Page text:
~Alice Walker, from "I Will Not Deny," Hard Times Require Furious Dancing, 2010

MARQUESS OF MERESTON.  You've got awfully stunning hair, Lady Frederick.
LADY FREDERICK BEROLLES.  D'you like it, really?
MERESTON.  The colour's perfectly beautiful.
LADY FREDERICK.  It ought to be. It's frightfully expensive.
MERESTON.  You don't mean to say it's dyed?
LADY FREDERICK.  Oh, no. Only touched up. That's quite a different thing.
LADY FREDERICK.  It's like superstition, you know, which is what other people believe. My friends dye their hair, but I only touch mine up. Unfortunately, it costs just as much.
~W. Somerset Maugham, Lady Frederick, 1907

The bleached blonde will never say die — she calls it "tinting." ~"Poor Richard Junior's Philosophy," The Saturday Evening Post, 1908, George Horace Lorimer, editor

...this is California. Blondes are like the state flower or something. ~From the television show Beverly Hills 90210

They're not gray hairs — they're wisdom highlights. ~Author unknown

Your hair carries a lot of energy and memories... ~Lindsay Price Stone, Celebrity Watch Party, 2020  [S1, E7]

There is more felicity on the far side of baldness than young men can possibly imagine. ~Logan Pearsall Smith

Powerful itching of my head, lots of white dry dandruff — what is this d–mnable material. Perhaps it's the dust from the dry literary matter I've crowded into my noodle lately. ~Thomas Edison, diary, 1885

Mr Witwould:  Pray, madam, do you pin up your hair with all your letters? I find I must keep copies.
Mrs Millamant:  Only with those in verse... I never pin up my hair with prose.
~William Congreve, The Way of the World, 1700

It is foolish to tear one's hair in grief, as though sorrow would be made less by baldness. ~Cicero, as quoted by W.G. Benham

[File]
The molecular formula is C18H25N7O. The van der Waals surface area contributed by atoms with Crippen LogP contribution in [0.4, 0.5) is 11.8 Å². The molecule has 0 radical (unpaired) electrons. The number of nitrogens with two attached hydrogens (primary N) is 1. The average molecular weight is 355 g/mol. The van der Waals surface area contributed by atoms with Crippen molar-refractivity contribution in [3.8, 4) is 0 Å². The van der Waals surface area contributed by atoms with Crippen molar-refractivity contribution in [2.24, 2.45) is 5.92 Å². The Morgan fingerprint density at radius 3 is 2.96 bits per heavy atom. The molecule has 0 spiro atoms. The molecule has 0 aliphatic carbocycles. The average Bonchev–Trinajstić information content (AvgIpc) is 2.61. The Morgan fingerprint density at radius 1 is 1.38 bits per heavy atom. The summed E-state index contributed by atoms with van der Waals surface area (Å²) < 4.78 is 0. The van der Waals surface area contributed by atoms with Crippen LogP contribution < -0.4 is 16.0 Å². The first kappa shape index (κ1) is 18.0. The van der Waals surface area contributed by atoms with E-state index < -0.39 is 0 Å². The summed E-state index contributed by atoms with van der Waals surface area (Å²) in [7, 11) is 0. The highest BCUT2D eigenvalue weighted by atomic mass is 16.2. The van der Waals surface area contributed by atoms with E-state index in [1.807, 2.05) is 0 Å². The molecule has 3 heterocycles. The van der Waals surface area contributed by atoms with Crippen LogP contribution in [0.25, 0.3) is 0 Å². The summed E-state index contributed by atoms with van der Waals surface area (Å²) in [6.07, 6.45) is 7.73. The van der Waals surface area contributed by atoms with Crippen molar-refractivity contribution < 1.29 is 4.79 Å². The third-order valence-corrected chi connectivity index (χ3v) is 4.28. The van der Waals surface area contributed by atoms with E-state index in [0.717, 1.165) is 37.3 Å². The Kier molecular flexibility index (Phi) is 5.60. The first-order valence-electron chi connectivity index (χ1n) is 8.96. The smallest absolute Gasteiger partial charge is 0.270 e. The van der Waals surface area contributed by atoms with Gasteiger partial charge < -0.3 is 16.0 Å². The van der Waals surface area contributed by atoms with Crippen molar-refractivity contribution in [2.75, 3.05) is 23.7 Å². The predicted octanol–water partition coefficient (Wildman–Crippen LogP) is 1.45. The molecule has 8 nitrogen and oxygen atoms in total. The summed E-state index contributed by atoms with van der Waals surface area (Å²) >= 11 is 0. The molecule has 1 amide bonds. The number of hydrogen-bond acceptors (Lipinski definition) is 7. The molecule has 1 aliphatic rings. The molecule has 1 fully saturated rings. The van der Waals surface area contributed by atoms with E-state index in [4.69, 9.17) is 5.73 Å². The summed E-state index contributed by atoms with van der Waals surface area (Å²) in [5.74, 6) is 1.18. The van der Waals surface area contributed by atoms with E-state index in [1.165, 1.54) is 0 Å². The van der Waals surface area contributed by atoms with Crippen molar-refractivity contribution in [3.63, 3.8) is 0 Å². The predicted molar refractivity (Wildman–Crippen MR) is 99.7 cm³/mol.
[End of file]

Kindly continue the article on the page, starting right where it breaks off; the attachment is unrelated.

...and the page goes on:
Did you notice how her hair smells like fruit? Not the real fruit but the good kind, like in candy. ~The Middle, "The Core Group," 2016, written by Ilana Wernick  [S8, E1. Axl, to Frankie, about his girlfriend April. –tg]

...her smooth dark hair, marked here and there with a single thread of silver... ~Marguerite A. Power, "The Wedding-Dress," 1857

You collect your straggling hairs on each side, Marinus, endeavouring to conceal the vast expanse of your shining bald pate by the locks which still grow on your temples. But the hairs disperse, and return to their own place with every gust of wind; blanking your bare pole on either side with crude tufts. We might imagine we saw Hermeros of Cydas standing between Spendophorus and Telesphorus. Why not confess yourself an old man? Be content to seem what you really are, and let the barber shave off the rest of your hair. There is nothing more contemptible than a bald man who pretends to have hair. ~Martial (c.38–c.103 CE), "To Marinus, On His Baldness," translated into English prose, 1888

Your thin-sown hairs on any side
      With dextrous care you cull;
      And rob your temples of their pride,
      To thatch your shining skull.
Repell'd by ev'ry puff of wind
      They take their former stand,
      And then your desert poll they bind
      With locks on either hand.
So, 'twixt two tuzzy youthful pates,
      One Halmyrotes sees.
      Throw ridicule no more such baits:
      The bare old-man will please.
But, that at length you may seem one,
      The shaver quick be call'd;
      And let him o'er the remnant run:
      Belock'd! oh shame! and bald!
~Martial (c.38–c.103 CE), "To Marinus," translated by James Elphinston (1721–1809)  [a little altered —tg]

Gray hair is a blessing — ask any bald man. ~Author unknown

HAIR. The fur that pays a temporary visit to a man's head for the purpose of falling out later on. ~Noah Lott (George V. Hobart), The Silly Syclopedia, 1905

Every day it happens to us to fail to recognise our friends when they have cut their hair in some unusual manner, when they have shaved or allowed their beard to grow contrary to their ordinary practice. This proves what effect these natural ornaments have on a man's appearance, and how they fix themselves in memory. ~Charles Blanc, Art in Ornament and Dress, 1875